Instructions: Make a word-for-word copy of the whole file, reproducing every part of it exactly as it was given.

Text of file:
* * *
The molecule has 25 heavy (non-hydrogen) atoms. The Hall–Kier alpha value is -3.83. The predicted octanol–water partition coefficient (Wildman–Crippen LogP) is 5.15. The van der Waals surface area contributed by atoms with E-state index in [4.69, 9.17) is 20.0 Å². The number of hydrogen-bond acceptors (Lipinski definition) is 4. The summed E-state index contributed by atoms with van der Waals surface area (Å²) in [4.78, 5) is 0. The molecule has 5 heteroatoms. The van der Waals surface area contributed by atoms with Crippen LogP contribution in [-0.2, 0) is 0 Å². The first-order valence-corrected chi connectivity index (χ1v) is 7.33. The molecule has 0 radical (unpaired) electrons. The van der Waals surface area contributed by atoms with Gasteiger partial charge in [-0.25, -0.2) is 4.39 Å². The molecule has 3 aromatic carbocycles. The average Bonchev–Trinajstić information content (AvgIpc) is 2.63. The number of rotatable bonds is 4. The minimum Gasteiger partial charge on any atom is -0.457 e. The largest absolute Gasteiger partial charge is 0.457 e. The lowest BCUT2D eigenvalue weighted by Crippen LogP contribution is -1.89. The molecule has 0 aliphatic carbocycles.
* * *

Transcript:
The molecule has 25 heavy (non-hydrogen) atoms. The Hall–Kier alpha value is -3.83. The predicted octanol–water partition coefficient (Wildman–Crippen LogP) is 5.15. The van der Waals surface area contributed by atoms with E-state index in [4.69, 9.17) is 20.0 Å². The number of hydrogen-bond acceptors (Lipinski definition) is 4. The summed E-state index contributed by atoms with van der Waals surface area (Å²) in [4.78, 5) is 0. The molecule has 5 heteroatoms. The van der Waals surface area contributed by atoms with Crippen LogP contribution in [-0.2, 0) is 0 Å². The first-order valence-corrected chi connectivity index (χ1v) is 7.33. The molecule has 0 radical (unpaired) electrons. The van der Waals surface area contributed by atoms with Gasteiger partial charge in [-0.25, -0.2) is 4.39 Å². The molecule has 3 aromatic carbocycles. The average Bonchev–Trinajstić information content (AvgIpc) is 2.63. The number of rotatable bonds is 4. The minimum Gasteiger partial charge on any atom is -0.457 e. The largest absolute Gasteiger partial charge is 0.457 e. The lowest BCUT2D eigenvalue weighted by Crippen LogP contribution is -1.89. The molecule has 0 aliphatic carbocycles.